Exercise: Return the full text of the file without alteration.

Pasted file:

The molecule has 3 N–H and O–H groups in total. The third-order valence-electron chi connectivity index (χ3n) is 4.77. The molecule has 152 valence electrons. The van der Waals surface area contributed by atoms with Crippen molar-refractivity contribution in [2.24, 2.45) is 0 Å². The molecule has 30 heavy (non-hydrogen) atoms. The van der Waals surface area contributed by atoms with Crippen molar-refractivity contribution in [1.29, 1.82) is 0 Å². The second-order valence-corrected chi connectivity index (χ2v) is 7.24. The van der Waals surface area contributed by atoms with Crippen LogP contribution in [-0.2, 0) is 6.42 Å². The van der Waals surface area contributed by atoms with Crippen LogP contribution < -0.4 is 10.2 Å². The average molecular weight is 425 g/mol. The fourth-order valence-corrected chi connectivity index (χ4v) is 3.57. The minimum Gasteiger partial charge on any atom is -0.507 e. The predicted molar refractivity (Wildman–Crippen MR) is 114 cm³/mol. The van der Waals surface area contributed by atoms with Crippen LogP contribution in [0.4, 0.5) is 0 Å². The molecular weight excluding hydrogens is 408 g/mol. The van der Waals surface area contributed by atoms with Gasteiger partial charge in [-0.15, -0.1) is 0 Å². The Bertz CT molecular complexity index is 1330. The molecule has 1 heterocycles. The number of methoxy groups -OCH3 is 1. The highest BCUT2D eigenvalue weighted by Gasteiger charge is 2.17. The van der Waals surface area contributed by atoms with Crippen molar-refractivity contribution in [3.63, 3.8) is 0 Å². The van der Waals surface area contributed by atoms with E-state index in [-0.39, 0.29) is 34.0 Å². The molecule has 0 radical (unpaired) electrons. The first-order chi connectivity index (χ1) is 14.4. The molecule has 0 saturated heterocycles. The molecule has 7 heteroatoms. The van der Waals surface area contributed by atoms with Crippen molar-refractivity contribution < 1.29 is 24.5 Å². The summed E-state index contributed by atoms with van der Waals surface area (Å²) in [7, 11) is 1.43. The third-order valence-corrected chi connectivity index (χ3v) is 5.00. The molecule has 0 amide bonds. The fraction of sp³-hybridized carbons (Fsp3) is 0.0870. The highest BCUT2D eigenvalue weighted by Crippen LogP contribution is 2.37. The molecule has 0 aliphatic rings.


The molecule has 3 N–H and O–H groups in total. The third-order valence-electron chi connectivity index (χ3n) is 4.77. The molecule has 152 valence electrons. The van der Waals surface area contributed by atoms with Crippen molar-refractivity contribution in [2.24, 2.45) is 0 Å². The molecule has 30 heavy (non-hydrogen) atoms. The van der Waals surface area contributed by atoms with Crippen molar-refractivity contribution in [1.29, 1.82) is 0 Å². The second-order valence-corrected chi connectivity index (χ2v) is 7.24. The van der Waals surface area contributed by atoms with Crippen LogP contribution in [-0.2, 0) is 6.42 Å². The van der Waals surface area contributed by atoms with Crippen LogP contribution < -0.4 is 10.2 Å². The average molecular weight is 425 g/mol. The fourth-order valence-corrected chi connectivity index (χ4v) is 3.57. The minimum Gasteiger partial charge on any atom is -0.507 e. The predicted molar refractivity (Wildman–Crippen MR) is 114 cm³/mol. The van der Waals surface area contributed by atoms with Crippen LogP contribution in [0.4, 0.5) is 0 Å². The molecular weight excluding hydrogens is 408 g/mol. The van der Waals surface area contributed by atoms with Gasteiger partial charge in [-0.15, -0.1) is 0 Å². The Bertz CT molecular complexity index is 1330. The molecule has 1 heterocycles. The number of methoxy groups -OCH3 is 1. The highest BCUT2D eigenvalue weighted by Gasteiger charge is 2.17. The van der Waals surface area contributed by atoms with Crippen molar-refractivity contribution in [3.63, 3.8) is 0 Å². The van der Waals surface area contributed by atoms with E-state index in [-0.39, 0.29) is 34.0 Å². The molecule has 0 radical (unpaired) electrons. The first-order chi connectivity index (χ1) is 14.4. The molecule has 0 saturated heterocycles. The molecule has 7 heteroatoms. The van der Waals surface area contributed by atoms with Crippen molar-refractivity contribution < 1.29 is 24.5 Å². The summed E-state index contributed by atoms with van der Waals surface area (Å²) in [7, 11) is 1.43. The third-order valence-corrected chi connectivity index (χ3v) is 5.00. The molecule has 0 amide bonds. The fraction of sp³-hybridized carbons (Fsp3) is 0.0870. The highest BCUT2D eigenvalue weighted by Crippen LogP contribution is 2.37. The molecule has 0 aliphatic rings.